Sometimes, clogged drains are unavoidable. But if you don’t want to end up doing pipe or sewer line repairs, you’ll want to prevent clogs when you can and figure out exactly what’s going on when you do get a clog. Camera drain inspections come in handy there; as their name suggests, these involve a professional inserting a small drain inspection camera into your plumbing system to let you know what’s going on. And as for preventing clogs in the first place? Here are five things that can help you with that goal:
- Don’t Put Food Down the Sink
This might seem obvious, but you’d be surprised at how many people treat their kitchen sinks like trash cans. Food particles might seem small enough to fit down the drain, but they can easily clump together and cause clogs. Even if you have a garbage disposal, be mindful of what could be put in the trash or compost bin, instead.
- Dispose of Grease in the Trash
Remember that just because something looks like a liquid when you pour it down the drain doesn’t mean it’s always in liquid form. That’s true of many kinds of kitchen grease, which can wreak havoc on your plumbing. Instead of pouring hot grease down the drain, pour it into an empty milk carton or other disposable container, let it solidify, and then put it in the trash can.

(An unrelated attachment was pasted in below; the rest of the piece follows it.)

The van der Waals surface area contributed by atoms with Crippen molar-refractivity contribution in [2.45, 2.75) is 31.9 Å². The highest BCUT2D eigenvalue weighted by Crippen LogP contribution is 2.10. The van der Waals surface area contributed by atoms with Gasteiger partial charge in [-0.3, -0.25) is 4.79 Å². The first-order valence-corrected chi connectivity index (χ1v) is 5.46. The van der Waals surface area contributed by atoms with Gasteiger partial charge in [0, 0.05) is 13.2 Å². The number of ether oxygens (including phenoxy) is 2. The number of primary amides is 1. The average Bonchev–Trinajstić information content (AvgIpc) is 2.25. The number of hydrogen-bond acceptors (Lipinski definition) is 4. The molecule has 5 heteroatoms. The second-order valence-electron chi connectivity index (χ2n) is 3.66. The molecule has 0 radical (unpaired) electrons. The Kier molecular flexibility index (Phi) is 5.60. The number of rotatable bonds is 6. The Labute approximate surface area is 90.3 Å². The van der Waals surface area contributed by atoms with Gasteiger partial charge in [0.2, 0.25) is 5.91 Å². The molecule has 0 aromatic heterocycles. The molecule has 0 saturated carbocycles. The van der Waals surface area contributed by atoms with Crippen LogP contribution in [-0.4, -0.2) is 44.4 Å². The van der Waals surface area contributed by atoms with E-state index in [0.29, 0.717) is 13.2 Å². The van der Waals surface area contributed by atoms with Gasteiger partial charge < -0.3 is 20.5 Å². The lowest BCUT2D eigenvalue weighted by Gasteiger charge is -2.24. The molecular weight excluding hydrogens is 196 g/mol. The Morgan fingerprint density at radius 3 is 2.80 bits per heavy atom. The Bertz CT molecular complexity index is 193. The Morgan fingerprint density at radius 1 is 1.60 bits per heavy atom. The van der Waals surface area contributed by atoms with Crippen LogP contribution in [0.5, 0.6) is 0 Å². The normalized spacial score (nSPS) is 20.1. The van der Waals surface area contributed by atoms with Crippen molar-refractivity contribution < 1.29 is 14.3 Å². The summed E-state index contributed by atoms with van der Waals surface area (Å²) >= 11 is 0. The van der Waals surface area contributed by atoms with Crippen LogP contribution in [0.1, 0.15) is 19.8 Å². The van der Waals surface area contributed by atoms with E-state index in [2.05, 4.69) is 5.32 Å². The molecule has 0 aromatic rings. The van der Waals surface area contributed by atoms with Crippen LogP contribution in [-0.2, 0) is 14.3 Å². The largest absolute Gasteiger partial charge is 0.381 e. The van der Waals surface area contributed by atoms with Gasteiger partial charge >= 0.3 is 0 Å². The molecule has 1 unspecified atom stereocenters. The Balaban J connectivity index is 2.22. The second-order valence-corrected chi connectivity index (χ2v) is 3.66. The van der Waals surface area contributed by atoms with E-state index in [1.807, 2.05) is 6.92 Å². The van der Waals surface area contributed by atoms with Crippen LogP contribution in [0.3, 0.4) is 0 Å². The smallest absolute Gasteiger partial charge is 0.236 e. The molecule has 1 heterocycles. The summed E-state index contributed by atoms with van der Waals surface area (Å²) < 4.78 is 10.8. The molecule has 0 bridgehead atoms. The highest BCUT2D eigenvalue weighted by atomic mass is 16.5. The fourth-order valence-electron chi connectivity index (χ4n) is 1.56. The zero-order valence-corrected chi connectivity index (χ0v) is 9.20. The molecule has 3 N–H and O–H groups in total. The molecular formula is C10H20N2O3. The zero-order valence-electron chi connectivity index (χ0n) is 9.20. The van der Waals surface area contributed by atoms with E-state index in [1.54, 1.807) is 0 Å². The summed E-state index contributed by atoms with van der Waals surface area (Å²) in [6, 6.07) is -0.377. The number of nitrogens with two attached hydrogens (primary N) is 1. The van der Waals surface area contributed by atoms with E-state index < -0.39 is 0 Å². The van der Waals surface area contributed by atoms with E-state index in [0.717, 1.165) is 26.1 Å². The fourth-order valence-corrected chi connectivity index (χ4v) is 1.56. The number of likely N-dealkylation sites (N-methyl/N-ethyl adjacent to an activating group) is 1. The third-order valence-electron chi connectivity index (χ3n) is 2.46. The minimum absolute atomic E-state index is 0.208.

- Use Screens Over Shower Drains
The top cause of clogs when it comes to bathrooms is hair. It’s completely normal for a small amount of hair to fall when you’re shampooing, but even that small amount is more than enough to clog up your drains. You can make drain cleaning easier by putting a mesh screen over your drain and shaking any hair into the trash can out after every shower.
- Know How to Use an Auger and Plunger
When you’re trying to fix clogs on your own, you should be using an auger (also known as a drain snake) and/or plunger. Chemical drain cleaners can cause corrosion, especially if you have older metal pipes, so you’ll want to use them sparingly or not at all.
- Do Regular Drain Cleanings
Drain cleaning doesn’t have to be a huge hassle if you do it often enough (weekly for bathroom drains, monthly for kitchen drains). And remember, not keeping up on maintenance cleanings makes it more likely you’ll have to pay for a professional drain cleaning or more extensive repair. Even pouring some baking soda and hot water down your drains once in a while is a good start.
How else can homeowners take better care of their drains? Join the discussion in the comments.